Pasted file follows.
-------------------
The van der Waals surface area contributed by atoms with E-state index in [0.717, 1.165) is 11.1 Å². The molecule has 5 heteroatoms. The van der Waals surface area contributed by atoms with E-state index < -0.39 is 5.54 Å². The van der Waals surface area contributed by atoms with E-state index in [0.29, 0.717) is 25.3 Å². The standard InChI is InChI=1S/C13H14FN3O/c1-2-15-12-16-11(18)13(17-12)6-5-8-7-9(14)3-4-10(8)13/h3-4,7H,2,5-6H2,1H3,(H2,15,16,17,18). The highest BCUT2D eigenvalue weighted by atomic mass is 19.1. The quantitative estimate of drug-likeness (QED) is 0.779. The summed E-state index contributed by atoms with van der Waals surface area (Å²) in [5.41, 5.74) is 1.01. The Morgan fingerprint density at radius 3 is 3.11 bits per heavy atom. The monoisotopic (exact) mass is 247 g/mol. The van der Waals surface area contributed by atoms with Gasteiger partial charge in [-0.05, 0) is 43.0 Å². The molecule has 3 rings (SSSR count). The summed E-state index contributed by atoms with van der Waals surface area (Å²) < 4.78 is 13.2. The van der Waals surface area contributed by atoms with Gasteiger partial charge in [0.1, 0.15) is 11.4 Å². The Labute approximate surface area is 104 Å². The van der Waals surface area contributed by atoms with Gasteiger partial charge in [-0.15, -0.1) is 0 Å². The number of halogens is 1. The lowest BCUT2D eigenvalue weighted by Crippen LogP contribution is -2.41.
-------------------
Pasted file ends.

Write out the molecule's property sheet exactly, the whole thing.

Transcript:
The van der Waals surface area contributed by atoms with E-state index in [0.717, 1.165) is 11.1 Å². The molecule has 5 heteroatoms. The van der Waals surface area contributed by atoms with E-state index < -0.39 is 5.54 Å². The van der Waals surface area contributed by atoms with E-state index in [0.29, 0.717) is 25.3 Å². The standard InChI is InChI=1S/C13H14FN3O/c1-2-15-12-16-11(18)13(17-12)6-5-8-7-9(14)3-4-10(8)13/h3-4,7H,2,5-6H2,1H3,(H2,15,16,17,18). The highest BCUT2D eigenvalue weighted by atomic mass is 19.1. The quantitative estimate of drug-likeness (QED) is 0.779. The summed E-state index contributed by atoms with van der Waals surface area (Å²) in [5.41, 5.74) is 1.01. The Morgan fingerprint density at radius 3 is 3.11 bits per heavy atom. The monoisotopic (exact) mass is 247 g/mol. The van der Waals surface area contributed by atoms with Gasteiger partial charge in [-0.05, 0) is 43.0 Å². The molecule has 3 rings (SSSR count). The summed E-state index contributed by atoms with van der Waals surface area (Å²) < 4.78 is 13.2. The van der Waals surface area contributed by atoms with Gasteiger partial charge in [0.1, 0.15) is 11.4 Å². The Labute approximate surface area is 104 Å². The van der Waals surface area contributed by atoms with Gasteiger partial charge in [-0.15, -0.1) is 0 Å². The number of halogens is 1. The lowest BCUT2D eigenvalue weighted by Crippen LogP contribution is -2.41.